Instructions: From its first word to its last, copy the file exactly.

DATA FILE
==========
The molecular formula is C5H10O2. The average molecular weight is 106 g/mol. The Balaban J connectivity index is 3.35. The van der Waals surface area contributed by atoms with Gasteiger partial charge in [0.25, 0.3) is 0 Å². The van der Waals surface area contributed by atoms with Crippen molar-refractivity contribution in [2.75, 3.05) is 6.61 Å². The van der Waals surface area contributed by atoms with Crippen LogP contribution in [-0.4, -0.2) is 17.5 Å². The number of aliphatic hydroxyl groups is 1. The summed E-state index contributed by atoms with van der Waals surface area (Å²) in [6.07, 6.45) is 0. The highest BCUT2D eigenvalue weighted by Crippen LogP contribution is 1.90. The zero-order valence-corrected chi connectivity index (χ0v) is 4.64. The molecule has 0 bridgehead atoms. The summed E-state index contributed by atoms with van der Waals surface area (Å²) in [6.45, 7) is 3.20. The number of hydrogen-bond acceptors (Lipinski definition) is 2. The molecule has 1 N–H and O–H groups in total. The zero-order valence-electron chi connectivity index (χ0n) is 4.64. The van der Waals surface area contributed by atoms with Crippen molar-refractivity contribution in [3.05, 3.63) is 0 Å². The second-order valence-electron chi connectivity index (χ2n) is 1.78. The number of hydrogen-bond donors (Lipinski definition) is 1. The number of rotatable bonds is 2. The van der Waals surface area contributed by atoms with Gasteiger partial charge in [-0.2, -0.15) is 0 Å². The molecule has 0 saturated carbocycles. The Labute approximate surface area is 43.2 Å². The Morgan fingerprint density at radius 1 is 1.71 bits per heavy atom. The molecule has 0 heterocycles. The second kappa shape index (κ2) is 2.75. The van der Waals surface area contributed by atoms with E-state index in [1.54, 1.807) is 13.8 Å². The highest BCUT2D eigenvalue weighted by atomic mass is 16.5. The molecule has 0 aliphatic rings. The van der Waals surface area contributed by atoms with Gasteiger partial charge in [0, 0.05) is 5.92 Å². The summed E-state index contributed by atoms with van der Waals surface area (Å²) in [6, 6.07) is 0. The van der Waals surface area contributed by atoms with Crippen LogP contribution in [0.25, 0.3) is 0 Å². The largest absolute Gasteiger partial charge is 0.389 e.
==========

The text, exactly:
The molecular formula is C5H10O2. The average molecular weight is 106 g/mol. The Balaban J connectivity index is 3.35. The van der Waals surface area contributed by atoms with Gasteiger partial charge in [0.25, 0.3) is 0 Å². The van der Waals surface area contributed by atoms with Crippen molar-refractivity contribution in [2.75, 3.05) is 6.61 Å². The van der Waals surface area contributed by atoms with Crippen LogP contribution in [-0.4, -0.2) is 17.5 Å². The number of aliphatic hydroxyl groups is 1. The summed E-state index contributed by atoms with van der Waals surface area (Å²) in [6.07, 6.45) is 0. The highest BCUT2D eigenvalue weighted by Crippen LogP contribution is 1.90. The zero-order valence-corrected chi connectivity index (χ0v) is 4.64. The molecule has 0 bridgehead atoms. The summed E-state index contributed by atoms with van der Waals surface area (Å²) in [6.45, 7) is 3.20. The number of hydrogen-bond acceptors (Lipinski definition) is 2. The molecule has 1 N–H and O–H groups in total. The zero-order valence-electron chi connectivity index (χ0n) is 4.64. The van der Waals surface area contributed by atoms with Crippen molar-refractivity contribution in [3.05, 3.63) is 0 Å². The second-order valence-electron chi connectivity index (χ2n) is 1.78. The number of hydrogen-bond donors (Lipinski definition) is 1. The number of rotatable bonds is 2. The van der Waals surface area contributed by atoms with Gasteiger partial charge in [-0.2, -0.15) is 0 Å². The molecule has 0 saturated carbocycles. The Labute approximate surface area is 43.2 Å². The Morgan fingerprint density at radius 1 is 1.71 bits per heavy atom. The molecule has 0 heterocycles. The second kappa shape index (κ2) is 2.75. The van der Waals surface area contributed by atoms with E-state index in [1.54, 1.807) is 13.8 Å². The highest BCUT2D eigenvalue weighted by atomic mass is 16.5. The molecule has 0 aliphatic rings. The van der Waals surface area contributed by atoms with Gasteiger partial charge in [0, 0.05) is 5.92 Å². The summed E-state index contributed by atoms with van der Waals surface area (Å²) in [6, 6.07) is 0. The van der Waals surface area contributed by atoms with Crippen LogP contribution in [0.25, 0.3) is 0 Å². The largest absolute Gasteiger partial charge is 0.389 e.